A team from Dominion Energy’s North Anna Power Station used Diakont’s robotic in-line inspection system (RODIS) crawlers to visually and volumetrically inspect auxiliary service water piping. These two lines provide an auxiliary feed from Lake Anna to the plant’s Service Water Reservoir. Portions of these lines were replaced in 1995, and the new 22” lines were sleeved through the two remaining 24” lines; therefore, excavation and visual inspection was not possible. To add additional challenges, these 22”-diameter lines are buried beneath a service road and a railroad track. Both lines have an internal ARC 855 multifunctional epoxy coating with a dry film thickness of 30-40 mils. The pipeline geometry included a concentric reducer that permits the 22” piping to connect to the remaining 24” piping which continues to the station’s turbine building. The team launched the RODIS tool via a valve pit near the intake structure at the edge of the lake. Figure 1 shows a diagram of the inspection area, with the areas inspected highlighted: the Unit 1 ASW line segments in GREEN and the Unit 2 ASW line segment in RED.
Figure 1: Auxiliary Cooling Line Diagram
The specified primary objective of the inspection was to detect, characterize, and quantify the actual pipe wall thickness, any volumetric defects, and any internal or external corrosion in the inspection areas of the pipes. The secondary objectives were to detect and measure other anomalies of interest in the same areas as well as survey pipeline as-built features. The most important features of the EMAT technology is that the internal protective coating did not have to be removed for the inspection and a couplant was not required between the transducers and the substrate.
Robotic In-Line Inspection Tool
The Dominion Energy team selected an advanced robotic crawler that uses dual base tracks to navigate horizontal surfaces and a single top track to stabilize the crawler. The top track extends to the top of the pipe for additional traction while inspecting difficult pipe geometries such as vertical sections. An umbilical cable connected to a central control station provides power, real-time data collection, and control of the crawler’s tracks and sensor suite. A steel retrieval cable is also connected to the back of the tool for extraction in the event of a power failure.
Figure 2: Diagram of EMAT Operating Principles
Unlike conventional UT instruments, EMAT sensors do not employ a couplant to transmit signals between the transducers and the pipe wall, making it ideal for pipeline inspections where foreign materials within lines are avoided at all costs. Diakont technicians configure a working gap between the EMAT transducers and the pipe wall before launching the tool to ensure optimal signal quality.
All sensor data feeds back to the inspection team in real time, allowing technicians to provide pipeline operators with same-day assessment results. The EMAT sensor used for this job was a specialized version with stronger magnetic fields to scan through the epoxy coating, as traditional EMAT sensors could not achieve adequate signal integrity.
Before starting the project, the Dominion Energy team brought the Diakont inspection technicians onsite to receive industry-standard training and perform a site walk down. After analyzing the project parameters and pipeline geometries, Diakont technicians selected an appropriate RODIS crawler and NDT sensor suite to accommodate the inspection objectives. Diakont and Dominion also worked together to establish a personnel and safety plan.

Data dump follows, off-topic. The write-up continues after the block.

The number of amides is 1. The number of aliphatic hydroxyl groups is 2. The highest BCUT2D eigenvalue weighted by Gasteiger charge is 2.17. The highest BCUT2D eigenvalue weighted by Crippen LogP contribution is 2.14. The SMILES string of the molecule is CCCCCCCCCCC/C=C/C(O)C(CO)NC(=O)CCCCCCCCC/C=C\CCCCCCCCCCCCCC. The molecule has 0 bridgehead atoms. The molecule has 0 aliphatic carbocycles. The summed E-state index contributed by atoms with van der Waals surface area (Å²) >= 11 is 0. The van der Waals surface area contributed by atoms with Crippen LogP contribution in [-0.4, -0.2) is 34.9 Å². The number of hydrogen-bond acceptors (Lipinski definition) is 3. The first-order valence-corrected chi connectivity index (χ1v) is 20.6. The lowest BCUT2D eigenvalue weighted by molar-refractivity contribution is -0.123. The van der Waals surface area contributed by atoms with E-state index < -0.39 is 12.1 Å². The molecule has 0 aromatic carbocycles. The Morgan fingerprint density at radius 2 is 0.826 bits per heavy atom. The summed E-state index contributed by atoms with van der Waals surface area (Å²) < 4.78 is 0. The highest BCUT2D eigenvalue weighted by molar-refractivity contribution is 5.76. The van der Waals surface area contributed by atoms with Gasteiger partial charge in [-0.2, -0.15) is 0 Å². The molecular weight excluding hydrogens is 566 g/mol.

Diakont mobilized equipment onsite on the morning of August 4th, 2017 and performed system checks, including robot functions and NDT sensor calibration.
Dominion personnel used a crane to remove the concrete lid covering the valve pit to gain access to the auxiliary service water pipe system. Dominion then removed a valve from the area of interest and installed a blind cover on the pipe opening leading to the lake. A pipeline cleaning company performed a high-pressure water cleaning of the pipeline to remove any debris.
Diakont technicians hand-loaded the RODIS crawler into the pipe for a visual survey of the entire inspection length - recording video of the interior and surveying pipe elements. After the visual survey, technicians returned the crawler to the launch point and installed EMAT sensors to volumetrically inspect the pipe in automatic scan mode. Inspection technicians also manually drove the RODIS crawler to every indication of a potential defect for detailed characterization. Throughout the inspection, NDT data analysts reviewed the resultant data in real time, monitored tool operation via telemetry, and recorded precise pipeline geometric data, which was incorporated into a pipe tally in the pipe feature list report.
Figure 3: ILI Robotic Crawler Loading and Inspection
Diakont technicians successfully inspected a total of 141.9’ of pipeline that included the following geometry:
Wall thickness readings in the straight section of pipe measured between 0.35”–0.44”, while wall thickness readings in the bends measured between 0.54”-0.61”. No anomalies were found within the pipe that exceeded Dominion’s reporting threshold of 12.5% wall loss and the pipeline was put back into service following the inspection.
The inspection procedure demonstrated the viability of the Diakont NDT tool system for buried piping inspections for nuclear power stations; the Diakont NDT tool system eliminates the need for excavations and personnel pipe crawls while providing a complete volumetric exam of the pipe wall enhancing station reliability and safety.